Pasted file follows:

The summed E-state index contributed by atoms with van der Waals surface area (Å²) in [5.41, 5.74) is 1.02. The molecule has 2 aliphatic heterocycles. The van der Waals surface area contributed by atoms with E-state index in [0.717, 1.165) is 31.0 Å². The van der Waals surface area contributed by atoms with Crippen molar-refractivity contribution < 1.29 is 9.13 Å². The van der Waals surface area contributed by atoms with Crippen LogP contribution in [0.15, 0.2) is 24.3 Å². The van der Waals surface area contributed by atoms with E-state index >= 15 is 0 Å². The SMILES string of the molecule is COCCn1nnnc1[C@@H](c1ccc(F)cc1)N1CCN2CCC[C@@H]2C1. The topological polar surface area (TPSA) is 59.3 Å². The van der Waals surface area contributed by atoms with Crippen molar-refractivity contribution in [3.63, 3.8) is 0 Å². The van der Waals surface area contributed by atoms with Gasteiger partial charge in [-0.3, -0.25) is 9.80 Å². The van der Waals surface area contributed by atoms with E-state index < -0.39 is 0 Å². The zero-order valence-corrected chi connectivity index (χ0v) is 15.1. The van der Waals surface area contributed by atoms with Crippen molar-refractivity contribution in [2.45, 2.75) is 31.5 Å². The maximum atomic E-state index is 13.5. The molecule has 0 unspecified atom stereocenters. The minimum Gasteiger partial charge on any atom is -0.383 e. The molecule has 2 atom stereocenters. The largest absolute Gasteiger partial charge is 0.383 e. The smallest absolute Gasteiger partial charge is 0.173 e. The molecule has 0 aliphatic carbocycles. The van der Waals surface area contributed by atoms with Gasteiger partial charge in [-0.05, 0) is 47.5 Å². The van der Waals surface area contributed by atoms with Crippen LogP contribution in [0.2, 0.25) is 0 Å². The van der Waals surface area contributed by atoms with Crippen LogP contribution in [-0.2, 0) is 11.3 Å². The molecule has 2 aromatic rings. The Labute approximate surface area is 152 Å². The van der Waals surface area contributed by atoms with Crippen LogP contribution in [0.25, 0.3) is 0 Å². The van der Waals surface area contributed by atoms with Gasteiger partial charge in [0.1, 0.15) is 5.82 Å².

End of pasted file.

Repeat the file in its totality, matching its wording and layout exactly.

The summed E-state index contributed by atoms with van der Waals surface area (Å²) in [5.41, 5.74) is 1.02. The molecule has 2 aliphatic heterocycles. The van der Waals surface area contributed by atoms with E-state index in [0.717, 1.165) is 31.0 Å². The van der Waals surface area contributed by atoms with Crippen molar-refractivity contribution < 1.29 is 9.13 Å². The van der Waals surface area contributed by atoms with Crippen LogP contribution in [0.15, 0.2) is 24.3 Å². The van der Waals surface area contributed by atoms with E-state index >= 15 is 0 Å². The SMILES string of the molecule is COCCn1nnnc1[C@@H](c1ccc(F)cc1)N1CCN2CCC[C@@H]2C1. The topological polar surface area (TPSA) is 59.3 Å². The van der Waals surface area contributed by atoms with Crippen molar-refractivity contribution in [3.63, 3.8) is 0 Å². The van der Waals surface area contributed by atoms with Gasteiger partial charge in [-0.3, -0.25) is 9.80 Å². The van der Waals surface area contributed by atoms with E-state index < -0.39 is 0 Å². The zero-order valence-corrected chi connectivity index (χ0v) is 15.1. The van der Waals surface area contributed by atoms with Crippen molar-refractivity contribution in [2.45, 2.75) is 31.5 Å². The maximum atomic E-state index is 13.5. The molecule has 0 unspecified atom stereocenters. The minimum Gasteiger partial charge on any atom is -0.383 e. The molecule has 2 atom stereocenters. The largest absolute Gasteiger partial charge is 0.383 e. The smallest absolute Gasteiger partial charge is 0.173 e. The molecule has 0 aliphatic carbocycles. The van der Waals surface area contributed by atoms with Gasteiger partial charge in [-0.05, 0) is 47.5 Å². The van der Waals surface area contributed by atoms with Crippen LogP contribution in [0.2, 0.25) is 0 Å². The van der Waals surface area contributed by atoms with Crippen LogP contribution in [-0.2, 0) is 11.3 Å². The molecule has 2 aromatic rings. The Labute approximate surface area is 152 Å². The van der Waals surface area contributed by atoms with Crippen LogP contribution in [0.25, 0.3) is 0 Å². The van der Waals surface area contributed by atoms with Gasteiger partial charge in [0.1, 0.15) is 5.82 Å².